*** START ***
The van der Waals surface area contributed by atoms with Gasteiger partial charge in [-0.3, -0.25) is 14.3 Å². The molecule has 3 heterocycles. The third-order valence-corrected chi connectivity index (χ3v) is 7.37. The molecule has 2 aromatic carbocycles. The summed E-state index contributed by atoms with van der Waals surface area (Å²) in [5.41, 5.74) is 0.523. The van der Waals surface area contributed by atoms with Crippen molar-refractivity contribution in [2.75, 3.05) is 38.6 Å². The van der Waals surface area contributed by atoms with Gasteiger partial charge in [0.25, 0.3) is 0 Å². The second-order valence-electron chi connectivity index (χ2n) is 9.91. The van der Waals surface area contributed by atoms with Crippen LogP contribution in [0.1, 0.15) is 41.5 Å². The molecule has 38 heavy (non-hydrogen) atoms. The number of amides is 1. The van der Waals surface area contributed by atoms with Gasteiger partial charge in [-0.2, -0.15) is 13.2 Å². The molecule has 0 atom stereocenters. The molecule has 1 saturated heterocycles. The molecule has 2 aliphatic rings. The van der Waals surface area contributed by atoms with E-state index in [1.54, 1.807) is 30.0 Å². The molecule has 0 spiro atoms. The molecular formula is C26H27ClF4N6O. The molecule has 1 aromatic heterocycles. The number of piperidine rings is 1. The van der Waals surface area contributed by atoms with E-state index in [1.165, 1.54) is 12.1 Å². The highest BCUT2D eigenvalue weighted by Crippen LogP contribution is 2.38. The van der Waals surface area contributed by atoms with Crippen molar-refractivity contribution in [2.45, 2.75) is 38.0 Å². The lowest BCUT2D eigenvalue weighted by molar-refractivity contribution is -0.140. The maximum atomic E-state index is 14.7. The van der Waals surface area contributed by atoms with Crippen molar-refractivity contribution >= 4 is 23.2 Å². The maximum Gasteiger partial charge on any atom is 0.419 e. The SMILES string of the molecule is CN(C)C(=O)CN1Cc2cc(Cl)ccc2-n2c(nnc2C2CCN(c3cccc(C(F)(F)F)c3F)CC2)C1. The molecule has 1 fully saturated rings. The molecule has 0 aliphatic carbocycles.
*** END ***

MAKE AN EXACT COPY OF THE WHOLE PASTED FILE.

The van der Waals surface area contributed by atoms with Gasteiger partial charge in [-0.3, -0.25) is 14.3 Å². The molecule has 3 heterocycles. The third-order valence-corrected chi connectivity index (χ3v) is 7.37. The molecule has 2 aromatic carbocycles. The summed E-state index contributed by atoms with van der Waals surface area (Å²) in [5.41, 5.74) is 0.523. The van der Waals surface area contributed by atoms with Crippen molar-refractivity contribution in [2.75, 3.05) is 38.6 Å². The van der Waals surface area contributed by atoms with Gasteiger partial charge in [0.25, 0.3) is 0 Å². The second-order valence-electron chi connectivity index (χ2n) is 9.91. The van der Waals surface area contributed by atoms with Crippen LogP contribution in [0.1, 0.15) is 41.5 Å². The molecule has 38 heavy (non-hydrogen) atoms. The number of amides is 1. The van der Waals surface area contributed by atoms with Gasteiger partial charge in [-0.2, -0.15) is 13.2 Å². The molecule has 0 atom stereocenters. The molecule has 1 saturated heterocycles. The molecule has 2 aliphatic rings. The van der Waals surface area contributed by atoms with E-state index in [1.54, 1.807) is 30.0 Å². The molecule has 0 spiro atoms. The molecular formula is C26H27ClF4N6O. The molecule has 1 aromatic heterocycles. The number of piperidine rings is 1. The van der Waals surface area contributed by atoms with E-state index in [1.165, 1.54) is 12.1 Å². The highest BCUT2D eigenvalue weighted by Crippen LogP contribution is 2.38. The van der Waals surface area contributed by atoms with Crippen molar-refractivity contribution in [2.45, 2.75) is 38.0 Å². The lowest BCUT2D eigenvalue weighted by molar-refractivity contribution is -0.140. The maximum atomic E-state index is 14.7. The van der Waals surface area contributed by atoms with Crippen molar-refractivity contribution >= 4 is 23.2 Å². The maximum Gasteiger partial charge on any atom is 0.419 e. The SMILES string of the molecule is CN(C)C(=O)CN1Cc2cc(Cl)ccc2-n2c(nnc2C2CCN(c3cccc(C(F)(F)F)c3F)CC2)C1. The molecule has 1 fully saturated rings. The molecule has 0 aliphatic carbocycles.